“We’re definitely growing. We’re creating a platform where we’re able to display our skills,” Waqar said, adding she’s hoping to recruit more players and start a junior program for young players.
“We can start grooming those players to play for Calgary and then Alberta and, eventually, the national team, because we have the pathway set up,” she said. “We have got the coaches, we’ve got the facilities.”
Waqar, who is the vice-president of the Alberta Women’s Cricket League, believes community support can go a long way in encouraging more women to pick up the sport.
“We believe that when the community comes together and when [a] family starts supporting women’s cricket and women’s sports in general, their women, their girls, daughters, wives, sisters … tend to want to join as well because they see that support,” Waqar said.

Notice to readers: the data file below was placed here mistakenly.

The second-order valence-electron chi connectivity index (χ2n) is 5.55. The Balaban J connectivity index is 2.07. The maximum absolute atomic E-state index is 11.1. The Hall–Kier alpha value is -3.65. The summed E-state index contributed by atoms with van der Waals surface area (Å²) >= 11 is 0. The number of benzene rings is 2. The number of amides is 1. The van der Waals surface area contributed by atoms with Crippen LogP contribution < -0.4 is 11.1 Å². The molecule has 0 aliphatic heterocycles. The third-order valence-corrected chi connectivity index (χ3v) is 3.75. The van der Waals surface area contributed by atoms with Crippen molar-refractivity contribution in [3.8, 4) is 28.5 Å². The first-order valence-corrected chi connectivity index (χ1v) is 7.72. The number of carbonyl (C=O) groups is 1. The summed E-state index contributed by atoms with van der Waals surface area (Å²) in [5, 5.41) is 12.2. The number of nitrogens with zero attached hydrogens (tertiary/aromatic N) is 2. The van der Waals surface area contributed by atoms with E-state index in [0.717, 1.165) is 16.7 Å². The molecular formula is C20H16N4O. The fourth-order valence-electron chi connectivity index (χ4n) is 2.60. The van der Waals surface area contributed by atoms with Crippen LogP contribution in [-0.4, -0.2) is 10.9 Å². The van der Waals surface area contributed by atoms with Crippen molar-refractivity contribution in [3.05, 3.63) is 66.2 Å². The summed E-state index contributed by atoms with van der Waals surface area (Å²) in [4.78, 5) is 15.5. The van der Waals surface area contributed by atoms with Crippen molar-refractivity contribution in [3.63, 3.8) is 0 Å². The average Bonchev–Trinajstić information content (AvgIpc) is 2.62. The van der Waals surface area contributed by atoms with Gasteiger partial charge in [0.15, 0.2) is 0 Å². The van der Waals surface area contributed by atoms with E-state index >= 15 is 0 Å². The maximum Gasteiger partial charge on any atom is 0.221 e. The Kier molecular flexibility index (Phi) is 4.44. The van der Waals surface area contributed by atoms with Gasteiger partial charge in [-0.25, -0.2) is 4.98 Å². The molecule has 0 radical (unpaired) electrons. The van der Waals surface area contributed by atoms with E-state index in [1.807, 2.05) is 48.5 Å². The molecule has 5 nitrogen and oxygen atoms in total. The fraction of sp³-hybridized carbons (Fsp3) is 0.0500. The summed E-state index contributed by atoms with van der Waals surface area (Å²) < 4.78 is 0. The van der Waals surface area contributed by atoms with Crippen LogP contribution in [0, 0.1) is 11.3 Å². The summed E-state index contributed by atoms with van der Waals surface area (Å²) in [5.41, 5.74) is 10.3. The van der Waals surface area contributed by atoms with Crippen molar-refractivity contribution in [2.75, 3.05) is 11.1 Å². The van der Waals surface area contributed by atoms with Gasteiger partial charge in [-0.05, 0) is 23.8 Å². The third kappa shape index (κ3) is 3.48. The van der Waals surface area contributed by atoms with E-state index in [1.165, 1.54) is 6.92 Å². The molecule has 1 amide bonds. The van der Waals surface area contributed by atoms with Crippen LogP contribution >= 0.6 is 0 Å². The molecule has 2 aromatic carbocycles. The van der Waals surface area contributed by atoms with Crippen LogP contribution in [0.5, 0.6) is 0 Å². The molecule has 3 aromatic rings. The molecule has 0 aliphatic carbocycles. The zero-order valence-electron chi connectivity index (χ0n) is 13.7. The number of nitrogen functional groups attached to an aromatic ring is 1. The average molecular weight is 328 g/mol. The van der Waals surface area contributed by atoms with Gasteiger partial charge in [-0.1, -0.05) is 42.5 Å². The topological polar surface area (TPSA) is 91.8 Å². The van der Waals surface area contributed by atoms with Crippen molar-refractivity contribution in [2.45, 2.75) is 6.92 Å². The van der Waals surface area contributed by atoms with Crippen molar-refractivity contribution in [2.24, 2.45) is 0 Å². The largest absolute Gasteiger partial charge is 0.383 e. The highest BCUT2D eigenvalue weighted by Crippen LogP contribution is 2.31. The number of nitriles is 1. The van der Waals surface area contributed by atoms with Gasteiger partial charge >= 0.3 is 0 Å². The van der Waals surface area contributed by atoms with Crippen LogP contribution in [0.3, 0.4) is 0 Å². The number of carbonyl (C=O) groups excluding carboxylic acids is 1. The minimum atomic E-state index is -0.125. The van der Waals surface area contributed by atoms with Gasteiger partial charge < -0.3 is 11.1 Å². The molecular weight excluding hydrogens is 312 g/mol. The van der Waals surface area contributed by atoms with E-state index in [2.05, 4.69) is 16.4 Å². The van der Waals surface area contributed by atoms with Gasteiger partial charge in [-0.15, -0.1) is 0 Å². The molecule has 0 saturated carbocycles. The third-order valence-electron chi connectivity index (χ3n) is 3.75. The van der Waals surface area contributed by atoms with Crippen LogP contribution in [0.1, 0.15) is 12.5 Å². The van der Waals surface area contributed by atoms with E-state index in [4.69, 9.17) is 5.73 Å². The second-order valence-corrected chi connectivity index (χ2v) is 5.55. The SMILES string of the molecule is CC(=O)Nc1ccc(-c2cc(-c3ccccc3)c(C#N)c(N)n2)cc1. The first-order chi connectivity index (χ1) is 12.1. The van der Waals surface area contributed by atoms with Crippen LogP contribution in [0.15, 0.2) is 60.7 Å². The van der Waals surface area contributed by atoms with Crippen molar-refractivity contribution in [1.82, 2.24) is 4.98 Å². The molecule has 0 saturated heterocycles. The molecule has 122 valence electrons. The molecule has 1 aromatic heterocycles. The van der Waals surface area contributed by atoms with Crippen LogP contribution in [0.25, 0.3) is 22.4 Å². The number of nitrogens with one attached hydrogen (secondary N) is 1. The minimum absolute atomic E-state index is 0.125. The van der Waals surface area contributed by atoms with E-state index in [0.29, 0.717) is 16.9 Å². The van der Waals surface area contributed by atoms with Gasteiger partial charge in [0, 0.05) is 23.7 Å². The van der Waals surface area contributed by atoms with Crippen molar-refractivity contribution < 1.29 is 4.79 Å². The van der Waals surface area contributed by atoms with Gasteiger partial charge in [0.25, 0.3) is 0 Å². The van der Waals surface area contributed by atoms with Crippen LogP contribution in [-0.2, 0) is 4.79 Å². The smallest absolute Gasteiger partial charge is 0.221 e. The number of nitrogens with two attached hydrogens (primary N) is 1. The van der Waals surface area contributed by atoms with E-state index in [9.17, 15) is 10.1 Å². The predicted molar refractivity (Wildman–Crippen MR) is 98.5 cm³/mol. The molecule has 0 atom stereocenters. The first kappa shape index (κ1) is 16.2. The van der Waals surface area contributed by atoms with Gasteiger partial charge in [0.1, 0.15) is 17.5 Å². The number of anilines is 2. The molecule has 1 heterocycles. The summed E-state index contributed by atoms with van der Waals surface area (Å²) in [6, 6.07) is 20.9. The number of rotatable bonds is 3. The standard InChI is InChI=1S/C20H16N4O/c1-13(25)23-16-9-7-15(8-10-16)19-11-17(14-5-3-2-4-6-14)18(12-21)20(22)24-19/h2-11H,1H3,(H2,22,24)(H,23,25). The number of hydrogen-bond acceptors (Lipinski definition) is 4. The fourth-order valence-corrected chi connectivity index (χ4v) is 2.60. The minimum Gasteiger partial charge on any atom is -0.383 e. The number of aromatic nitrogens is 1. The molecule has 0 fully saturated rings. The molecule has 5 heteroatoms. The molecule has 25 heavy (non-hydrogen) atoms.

Three players from the Alberta Women’s Cricket League have already qualified for the national team. According to Waqar, other high-performing players are under “the radar” of sports scouts.
The ultimate goal is simple: to keep pushing the envelope and help more Albertan women cricket players explore their love for the game.
‘The team is great’
Monica Arora, an experienced bowler, didn’t think she’d play cricket again after moving to Canada from India several years ago.
Arora, who has been a member of national cricket teams in India and Canada, decided to chase her passion after learning about women’s cricket in Calgary.
“When I joined this team, my joy, my happiness, my love for [the] ground, my love for cricket came back, and to me, that is a wonderful feeling,” said the wellness and fitness coach. “That’s [a] million-dollar feeling.”